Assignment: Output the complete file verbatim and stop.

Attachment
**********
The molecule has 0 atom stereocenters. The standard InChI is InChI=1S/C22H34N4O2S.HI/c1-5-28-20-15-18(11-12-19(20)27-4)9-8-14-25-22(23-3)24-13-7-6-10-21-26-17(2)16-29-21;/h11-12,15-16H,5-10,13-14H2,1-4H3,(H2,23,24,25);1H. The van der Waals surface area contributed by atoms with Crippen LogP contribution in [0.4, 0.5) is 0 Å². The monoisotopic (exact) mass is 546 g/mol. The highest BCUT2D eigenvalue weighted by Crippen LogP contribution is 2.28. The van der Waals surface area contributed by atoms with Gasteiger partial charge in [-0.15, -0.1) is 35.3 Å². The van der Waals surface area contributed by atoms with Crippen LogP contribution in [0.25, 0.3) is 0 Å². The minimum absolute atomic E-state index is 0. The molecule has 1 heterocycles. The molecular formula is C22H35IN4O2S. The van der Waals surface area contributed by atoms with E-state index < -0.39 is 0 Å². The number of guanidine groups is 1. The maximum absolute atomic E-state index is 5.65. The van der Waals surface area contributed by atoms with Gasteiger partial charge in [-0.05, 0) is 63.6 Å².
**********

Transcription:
The molecule has 0 atom stereocenters. The standard InChI is InChI=1S/C22H34N4O2S.HI/c1-5-28-20-15-18(11-12-19(20)27-4)9-8-14-25-22(23-3)24-13-7-6-10-21-26-17(2)16-29-21;/h11-12,15-16H,5-10,13-14H2,1-4H3,(H2,23,24,25);1H. The van der Waals surface area contributed by atoms with Crippen LogP contribution in [0.4, 0.5) is 0 Å². The monoisotopic (exact) mass is 546 g/mol. The highest BCUT2D eigenvalue weighted by Crippen LogP contribution is 2.28. The van der Waals surface area contributed by atoms with Gasteiger partial charge in [-0.15, -0.1) is 35.3 Å². The van der Waals surface area contributed by atoms with Crippen LogP contribution in [0.25, 0.3) is 0 Å². The minimum absolute atomic E-state index is 0. The molecule has 1 heterocycles. The molecular formula is C22H35IN4O2S. The van der Waals surface area contributed by atoms with E-state index < -0.39 is 0 Å². The number of guanidine groups is 1. The maximum absolute atomic E-state index is 5.65. The van der Waals surface area contributed by atoms with Gasteiger partial charge in [-0.05, 0) is 63.6 Å².